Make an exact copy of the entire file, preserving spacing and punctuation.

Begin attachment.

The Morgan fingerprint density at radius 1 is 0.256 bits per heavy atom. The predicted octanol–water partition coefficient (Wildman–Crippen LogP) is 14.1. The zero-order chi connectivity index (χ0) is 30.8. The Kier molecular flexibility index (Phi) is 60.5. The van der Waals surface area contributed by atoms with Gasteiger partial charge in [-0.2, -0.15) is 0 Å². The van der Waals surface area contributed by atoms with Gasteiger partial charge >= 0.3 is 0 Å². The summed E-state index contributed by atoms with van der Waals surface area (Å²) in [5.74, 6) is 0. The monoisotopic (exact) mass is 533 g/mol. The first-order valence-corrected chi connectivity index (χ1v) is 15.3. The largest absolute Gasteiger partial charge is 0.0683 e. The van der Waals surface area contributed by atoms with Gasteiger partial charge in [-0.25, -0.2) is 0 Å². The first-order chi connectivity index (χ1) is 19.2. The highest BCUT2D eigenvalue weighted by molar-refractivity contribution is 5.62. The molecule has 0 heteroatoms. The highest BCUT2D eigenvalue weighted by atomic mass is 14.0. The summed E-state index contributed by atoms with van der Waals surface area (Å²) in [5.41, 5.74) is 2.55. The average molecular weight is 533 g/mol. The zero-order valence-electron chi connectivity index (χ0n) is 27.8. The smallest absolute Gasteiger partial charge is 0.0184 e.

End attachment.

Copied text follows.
The Morgan fingerprint density at radius 1 is 0.256 bits per heavy atom. The predicted octanol–water partition coefficient (Wildman–Crippen LogP) is 14.1. The zero-order chi connectivity index (χ0) is 30.8. The Kier molecular flexibility index (Phi) is 60.5. The van der Waals surface area contributed by atoms with Gasteiger partial charge in [-0.2, -0.15) is 0 Å². The van der Waals surface area contributed by atoms with Gasteiger partial charge >= 0.3 is 0 Å². The summed E-state index contributed by atoms with van der Waals surface area (Å²) in [5.74, 6) is 0. The monoisotopic (exact) mass is 533 g/mol. The first-order valence-corrected chi connectivity index (χ1v) is 15.3. The largest absolute Gasteiger partial charge is 0.0683 e. The van der Waals surface area contributed by atoms with Gasteiger partial charge in [-0.25, -0.2) is 0 Å². The first-order chi connectivity index (χ1) is 19.2. The highest BCUT2D eigenvalue weighted by molar-refractivity contribution is 5.62. The molecule has 0 heteroatoms. The highest BCUT2D eigenvalue weighted by atomic mass is 14.0. The summed E-state index contributed by atoms with van der Waals surface area (Å²) in [5.41, 5.74) is 2.55. The average molecular weight is 533 g/mol. The zero-order valence-electron chi connectivity index (χ0n) is 27.8. The smallest absolute Gasteiger partial charge is 0.0184 e.